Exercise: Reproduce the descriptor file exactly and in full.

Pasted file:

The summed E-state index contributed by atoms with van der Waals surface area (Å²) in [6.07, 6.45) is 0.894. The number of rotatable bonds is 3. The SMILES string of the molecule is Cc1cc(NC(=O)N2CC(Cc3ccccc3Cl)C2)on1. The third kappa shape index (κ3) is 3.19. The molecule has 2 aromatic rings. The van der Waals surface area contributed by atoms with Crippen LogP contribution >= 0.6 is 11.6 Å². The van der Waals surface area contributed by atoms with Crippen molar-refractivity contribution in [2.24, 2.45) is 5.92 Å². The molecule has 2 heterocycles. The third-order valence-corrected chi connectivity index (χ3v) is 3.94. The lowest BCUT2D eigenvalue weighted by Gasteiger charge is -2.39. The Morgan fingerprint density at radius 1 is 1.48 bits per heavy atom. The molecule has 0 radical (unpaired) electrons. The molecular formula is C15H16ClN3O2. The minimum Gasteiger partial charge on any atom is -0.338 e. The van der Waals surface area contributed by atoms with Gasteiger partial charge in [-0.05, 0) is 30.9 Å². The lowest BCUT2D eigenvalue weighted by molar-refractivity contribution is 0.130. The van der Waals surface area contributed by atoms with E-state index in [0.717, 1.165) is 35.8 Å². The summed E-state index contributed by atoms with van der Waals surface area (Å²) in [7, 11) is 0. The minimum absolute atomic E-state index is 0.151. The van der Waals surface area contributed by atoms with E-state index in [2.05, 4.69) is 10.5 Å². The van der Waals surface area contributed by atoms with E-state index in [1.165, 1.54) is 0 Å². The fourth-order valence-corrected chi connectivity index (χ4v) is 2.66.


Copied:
The summed E-state index contributed by atoms with van der Waals surface area (Å²) in [6.07, 6.45) is 0.894. The number of rotatable bonds is 3. The SMILES string of the molecule is Cc1cc(NC(=O)N2CC(Cc3ccccc3Cl)C2)on1. The third kappa shape index (κ3) is 3.19. The molecule has 2 aromatic rings. The van der Waals surface area contributed by atoms with Crippen LogP contribution >= 0.6 is 11.6 Å². The van der Waals surface area contributed by atoms with Crippen molar-refractivity contribution in [2.24, 2.45) is 5.92 Å². The molecule has 2 heterocycles. The third-order valence-corrected chi connectivity index (χ3v) is 3.94. The lowest BCUT2D eigenvalue weighted by Gasteiger charge is -2.39. The Morgan fingerprint density at radius 1 is 1.48 bits per heavy atom. The molecule has 0 radical (unpaired) electrons. The molecular formula is C15H16ClN3O2. The minimum Gasteiger partial charge on any atom is -0.338 e. The van der Waals surface area contributed by atoms with Gasteiger partial charge in [-0.05, 0) is 30.9 Å². The lowest BCUT2D eigenvalue weighted by molar-refractivity contribution is 0.130. The van der Waals surface area contributed by atoms with E-state index in [0.717, 1.165) is 35.8 Å². The summed E-state index contributed by atoms with van der Waals surface area (Å²) in [7, 11) is 0. The minimum absolute atomic E-state index is 0.151. The van der Waals surface area contributed by atoms with E-state index in [2.05, 4.69) is 10.5 Å². The van der Waals surface area contributed by atoms with E-state index in [1.165, 1.54) is 0 Å². The fourth-order valence-corrected chi connectivity index (χ4v) is 2.66.